I went out to the Irish Museum of Modern Art, where Crash Ensemble where doing a concert performance of Gerald Barry's fascinating opera The Intelligence Park. This is set in the past and is about a puppet-fancying composer who becomes obsessed with a star castrato. It was on the same night as the UK Queen and Prince Phillip were going off to some posh event somewhere, which meant that it was horrendously difficult to get around the city, with everything being under lockdown. We found ourselves stuck on the wrong side of the river while they closed all the bridges before the Queen drove up the quays. This was a bit annoying, but it did mean that I caught a glimpse of the royal car and its inhabitants waving* – and of some guy being carted off by the cops after he shouted "Fuck off back to England" at our visitors.
The worst bit of all the delay was that the concert performance was to be preceded by a wine reception – or so we had been told. When we arrived, it was not so much a wine reception as a wine bar – as in, you had to pay for your drinks. I don't know what Prince Philip would have said (which might just have happened – he and the Queen had apparently been given a compilation CD of contemporary Irish music**; having given it a listen you could imagine the Prince making his excuses and leaving whatever ghastly event he was attending so that he could catch some of this contemporary music in the flesh).
Anyway, the opera. It begins with a boy soprano singing a song. I've never really got boy sopranos before, but there was a beauty to the vocals issuing from this young fellow. I found myself almost understanding the fondness of certain people in the past for castrating boy singers so that their voices would develop an adult's strength while retaining the ability to hit the high notes. Maybe that was the point of the boy soprano's appearance – he did not seem to have anything directly to do with the rest of the action.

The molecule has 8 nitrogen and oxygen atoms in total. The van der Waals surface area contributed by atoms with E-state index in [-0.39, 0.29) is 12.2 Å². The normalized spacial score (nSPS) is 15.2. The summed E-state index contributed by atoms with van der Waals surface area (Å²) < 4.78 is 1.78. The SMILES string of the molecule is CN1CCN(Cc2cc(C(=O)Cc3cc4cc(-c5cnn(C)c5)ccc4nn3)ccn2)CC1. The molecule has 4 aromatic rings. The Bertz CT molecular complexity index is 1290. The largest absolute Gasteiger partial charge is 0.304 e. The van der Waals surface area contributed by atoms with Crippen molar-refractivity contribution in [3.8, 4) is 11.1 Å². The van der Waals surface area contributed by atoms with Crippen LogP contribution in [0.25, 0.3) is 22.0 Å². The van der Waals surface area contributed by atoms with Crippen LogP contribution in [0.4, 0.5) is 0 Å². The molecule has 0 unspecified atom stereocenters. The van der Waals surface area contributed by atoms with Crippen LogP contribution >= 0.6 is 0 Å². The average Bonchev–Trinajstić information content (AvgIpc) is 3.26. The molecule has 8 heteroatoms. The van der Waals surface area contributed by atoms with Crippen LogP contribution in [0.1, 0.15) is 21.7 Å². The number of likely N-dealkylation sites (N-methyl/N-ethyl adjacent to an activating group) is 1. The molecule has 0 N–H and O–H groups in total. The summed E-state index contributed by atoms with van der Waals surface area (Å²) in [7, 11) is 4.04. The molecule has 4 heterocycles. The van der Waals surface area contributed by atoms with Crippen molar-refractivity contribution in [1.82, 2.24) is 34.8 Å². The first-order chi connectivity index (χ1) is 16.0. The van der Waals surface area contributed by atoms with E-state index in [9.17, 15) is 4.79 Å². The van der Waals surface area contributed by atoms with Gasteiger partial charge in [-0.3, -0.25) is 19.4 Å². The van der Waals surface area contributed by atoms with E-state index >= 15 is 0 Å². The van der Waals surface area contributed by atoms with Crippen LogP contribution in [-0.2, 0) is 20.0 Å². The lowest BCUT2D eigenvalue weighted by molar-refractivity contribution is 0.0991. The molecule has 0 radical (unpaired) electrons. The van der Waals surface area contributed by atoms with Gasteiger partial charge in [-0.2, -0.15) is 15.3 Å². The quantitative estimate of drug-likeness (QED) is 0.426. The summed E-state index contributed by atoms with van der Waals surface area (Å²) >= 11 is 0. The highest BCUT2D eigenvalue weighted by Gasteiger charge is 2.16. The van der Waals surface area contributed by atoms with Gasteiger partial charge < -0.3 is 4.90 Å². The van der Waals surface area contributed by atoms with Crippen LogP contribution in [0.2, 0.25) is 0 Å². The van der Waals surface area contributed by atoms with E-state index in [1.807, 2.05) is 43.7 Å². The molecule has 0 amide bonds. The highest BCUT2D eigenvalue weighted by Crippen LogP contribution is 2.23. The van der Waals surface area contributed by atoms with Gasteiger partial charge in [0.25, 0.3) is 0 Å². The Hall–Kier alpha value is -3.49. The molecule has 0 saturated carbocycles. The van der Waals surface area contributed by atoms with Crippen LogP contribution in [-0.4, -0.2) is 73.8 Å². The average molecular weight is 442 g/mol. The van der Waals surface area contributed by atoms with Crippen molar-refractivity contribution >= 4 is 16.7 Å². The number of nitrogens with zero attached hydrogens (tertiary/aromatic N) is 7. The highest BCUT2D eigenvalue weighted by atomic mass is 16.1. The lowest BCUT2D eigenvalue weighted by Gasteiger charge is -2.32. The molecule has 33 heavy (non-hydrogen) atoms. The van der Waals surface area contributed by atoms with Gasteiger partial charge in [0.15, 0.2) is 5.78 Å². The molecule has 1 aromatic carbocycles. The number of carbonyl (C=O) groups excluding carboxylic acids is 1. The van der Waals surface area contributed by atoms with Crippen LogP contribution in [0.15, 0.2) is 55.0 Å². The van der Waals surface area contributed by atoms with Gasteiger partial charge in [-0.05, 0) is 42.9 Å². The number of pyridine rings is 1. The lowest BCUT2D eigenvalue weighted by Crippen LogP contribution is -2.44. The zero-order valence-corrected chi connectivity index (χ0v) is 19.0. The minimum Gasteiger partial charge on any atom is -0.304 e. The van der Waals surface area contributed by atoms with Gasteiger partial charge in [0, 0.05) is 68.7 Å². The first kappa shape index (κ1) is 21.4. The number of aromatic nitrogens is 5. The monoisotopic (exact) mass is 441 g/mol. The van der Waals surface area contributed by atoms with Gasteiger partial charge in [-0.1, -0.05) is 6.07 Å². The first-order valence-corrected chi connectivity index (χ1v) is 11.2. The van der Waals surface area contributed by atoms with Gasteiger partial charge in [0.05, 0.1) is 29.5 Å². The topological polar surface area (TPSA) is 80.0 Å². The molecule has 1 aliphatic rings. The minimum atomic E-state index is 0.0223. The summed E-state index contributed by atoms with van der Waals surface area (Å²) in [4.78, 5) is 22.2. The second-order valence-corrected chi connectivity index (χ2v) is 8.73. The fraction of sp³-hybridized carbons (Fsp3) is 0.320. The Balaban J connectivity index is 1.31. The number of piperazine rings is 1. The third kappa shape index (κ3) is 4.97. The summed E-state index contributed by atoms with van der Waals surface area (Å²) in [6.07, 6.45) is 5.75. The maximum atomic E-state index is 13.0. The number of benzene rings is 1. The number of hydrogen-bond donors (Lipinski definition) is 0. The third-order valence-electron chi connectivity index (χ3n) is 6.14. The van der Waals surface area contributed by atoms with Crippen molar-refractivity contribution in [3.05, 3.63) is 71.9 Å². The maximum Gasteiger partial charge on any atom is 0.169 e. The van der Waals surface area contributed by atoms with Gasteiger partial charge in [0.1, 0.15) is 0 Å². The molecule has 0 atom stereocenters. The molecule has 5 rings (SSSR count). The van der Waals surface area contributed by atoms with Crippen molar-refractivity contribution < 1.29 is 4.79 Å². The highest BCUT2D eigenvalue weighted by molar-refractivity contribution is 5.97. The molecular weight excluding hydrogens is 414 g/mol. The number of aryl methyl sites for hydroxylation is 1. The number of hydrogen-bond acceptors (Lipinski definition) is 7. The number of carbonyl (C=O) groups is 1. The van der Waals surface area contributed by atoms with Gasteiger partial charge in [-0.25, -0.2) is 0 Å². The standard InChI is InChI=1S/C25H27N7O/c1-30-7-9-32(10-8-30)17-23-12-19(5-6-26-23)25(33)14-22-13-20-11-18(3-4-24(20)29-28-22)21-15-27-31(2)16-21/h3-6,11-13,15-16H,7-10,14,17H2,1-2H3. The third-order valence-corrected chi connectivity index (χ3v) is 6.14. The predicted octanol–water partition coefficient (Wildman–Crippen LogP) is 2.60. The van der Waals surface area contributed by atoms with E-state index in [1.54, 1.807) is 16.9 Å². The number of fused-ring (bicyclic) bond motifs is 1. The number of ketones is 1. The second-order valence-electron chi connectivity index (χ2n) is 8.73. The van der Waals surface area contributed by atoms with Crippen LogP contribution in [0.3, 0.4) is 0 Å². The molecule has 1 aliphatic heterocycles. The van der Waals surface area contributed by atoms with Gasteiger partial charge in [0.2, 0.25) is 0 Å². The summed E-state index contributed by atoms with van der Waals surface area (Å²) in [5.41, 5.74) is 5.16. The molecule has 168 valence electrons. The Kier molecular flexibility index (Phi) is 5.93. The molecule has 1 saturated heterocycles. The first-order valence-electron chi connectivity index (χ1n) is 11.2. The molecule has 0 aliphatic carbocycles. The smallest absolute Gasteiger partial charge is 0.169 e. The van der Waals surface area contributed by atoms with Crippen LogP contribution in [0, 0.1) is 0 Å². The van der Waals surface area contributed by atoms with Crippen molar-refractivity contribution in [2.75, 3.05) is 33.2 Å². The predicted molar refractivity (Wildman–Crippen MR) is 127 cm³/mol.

As I was saying, the opera was about this composer who also makes puppets and who becomes obsessed with this castrato singer. He starts mixing up the puppets and the real people and eventually loses all sense of reality, particularly after the cheeky castrato runs away with the posh bird he is meant to be marrying. I seem to recall hearing that, back in the day, castrati were very popular with the ladies and could be surprisingly saucy, so this twist was not entirely ridiculous. To the extent that the composer character was really aware of what was happening, he seemed more bothered by the loss of the castrato rather than the disappearance of his lovely fiancée and the rich inheritance she promised. Such is love.
I think a fully staged performance of this would have been fascinating. I also was interested by the way Barry worked against gender and voice stereotyping in giving lines to the characters – you might think that the castrato character would be sung either by a woman or by a counter-tenor – not a bit of it, the part was sung by a man with a singing voice that did not even hint at lacking anything in the meat-and-two-veg department. I did like the way he acted the part, however, as he did a great castrato-face***.
Gerald Barry himself was knocking around at the event. He seems to be a bit of a roffler, quite far removed from the stereotype of the austere contemporary composer. Given how enjoyable The Intelligence Park and the pieces by him on the CD IMMA gave away with Boulevard Magenta (their art magazine), I cannot but think that he is someone whose work I must explore further.
*I'm not proud – I waved back.
**including actual music by Gerald Barry.
*** Opera singer's voice: "Do you mind, that's the way I always look".
An inuit panda production